U.S. President Donald Trump signed a bill last Sunday ordering intelligence agencies to disclose classified information about Unidentified Flying Objects (UFOs) within the next 180 days (6 months).
Within the bill signed by President Trump last Dec. 28 on the government aid and funding package for the CCP Virus or new coronavirus, there is a fragment related to UFO disclosure.
As the New York Post points out, the provision did not attract much attention since it was not contained within the text of the 559-page legislation. Instead, it was part of a “committee commentary” attached to the annual intelligence authorization law, which ended up being included within the bill.
In the commentary, Republican Senator Marco Rubio, who chairs the Senate Intelligence Committee, indicated that the bill “… directs the [director of national intelligence], in consultation with the Secretary of Defense and the heads of such other agencies … to submit a report within 180 days of the date of enactment of the Act, to the congressional intelligence and armed services committees on unidentified aerial phenomena.
Also, the report would address the issue of observed airborne objects that have not been identified. According to the committee, it must include a detailed analysis of the unidentified phenomena recorded by space intelligence, signal intelligence, human intelligence and measurement, and signal intelligence.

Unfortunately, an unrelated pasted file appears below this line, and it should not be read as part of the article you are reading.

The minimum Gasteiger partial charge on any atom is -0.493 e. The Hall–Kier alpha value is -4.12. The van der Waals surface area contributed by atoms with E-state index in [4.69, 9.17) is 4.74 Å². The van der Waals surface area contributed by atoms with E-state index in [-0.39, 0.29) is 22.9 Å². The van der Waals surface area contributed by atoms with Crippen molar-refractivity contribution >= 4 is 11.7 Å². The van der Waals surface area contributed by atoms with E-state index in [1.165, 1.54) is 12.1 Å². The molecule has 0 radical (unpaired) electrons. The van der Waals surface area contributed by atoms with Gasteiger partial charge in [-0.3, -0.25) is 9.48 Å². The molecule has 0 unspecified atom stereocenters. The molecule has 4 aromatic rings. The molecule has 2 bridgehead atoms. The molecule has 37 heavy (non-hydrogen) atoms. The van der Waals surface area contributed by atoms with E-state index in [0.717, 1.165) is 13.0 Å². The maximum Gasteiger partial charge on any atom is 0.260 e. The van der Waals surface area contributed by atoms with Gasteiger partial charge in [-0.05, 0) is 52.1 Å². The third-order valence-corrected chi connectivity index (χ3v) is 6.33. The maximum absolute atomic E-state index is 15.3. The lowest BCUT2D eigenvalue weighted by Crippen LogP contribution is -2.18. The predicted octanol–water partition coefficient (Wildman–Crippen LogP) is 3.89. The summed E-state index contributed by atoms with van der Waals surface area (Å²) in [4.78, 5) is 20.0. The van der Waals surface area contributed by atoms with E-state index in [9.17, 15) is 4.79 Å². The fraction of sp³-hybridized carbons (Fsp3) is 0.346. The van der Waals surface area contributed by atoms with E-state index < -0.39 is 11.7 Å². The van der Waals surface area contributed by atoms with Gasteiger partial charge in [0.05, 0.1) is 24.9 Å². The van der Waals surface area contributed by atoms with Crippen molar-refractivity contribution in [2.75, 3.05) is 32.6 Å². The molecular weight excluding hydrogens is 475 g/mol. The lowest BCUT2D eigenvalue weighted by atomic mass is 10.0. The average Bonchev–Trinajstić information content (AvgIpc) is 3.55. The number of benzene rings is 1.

It should also have a detailed analysis of FBI data derived from investigations of unidentified airborne event data intrusions into the United States restricted airspace. The report should be supported by an assessment of whether such airspace activity would be associated with one or more foreign adversaries.
On Tuesday, several former Pentagon and legislative officials told The Debrief that the package begins the UFO disclosure countdown.
Sue Gough, a Defense Department spokeswoman, told The Post that the report included a requirement that the director of National Intelligence, in consultation with the secretary, report on unidentified aerial phenomena (UAE) within 180 days of its enactment.
The Intelligence Authorization Act outlines clandestine reporting requirements to Congress, indicating that in the “shadow budget” world, many of these programs have been and continue to be completely exempt from congressional reporting requirements, according to Newspunch.
Former Deputy Assistant Secretary of Defense for Intelligence, Chris Mellon, told The Brief that “the newly enacted Intelligence Authorization Act incorporates the Senate Intelligence Committee’s report language calling for an unclassified, all-source report on the UAP phenomenon. This was accomplished in the Joint Explanatory Statement accompanying the bill”.
“Consequently, it’s now fair to say that the request for an unclassified report on the UAP phenomenon enjoys the support of both parties in both Houses of Congress,” concluded Mellon.
The report is expected to come out after the Pentagon released three Navy videos in April of last year showing unidentified aerial objects.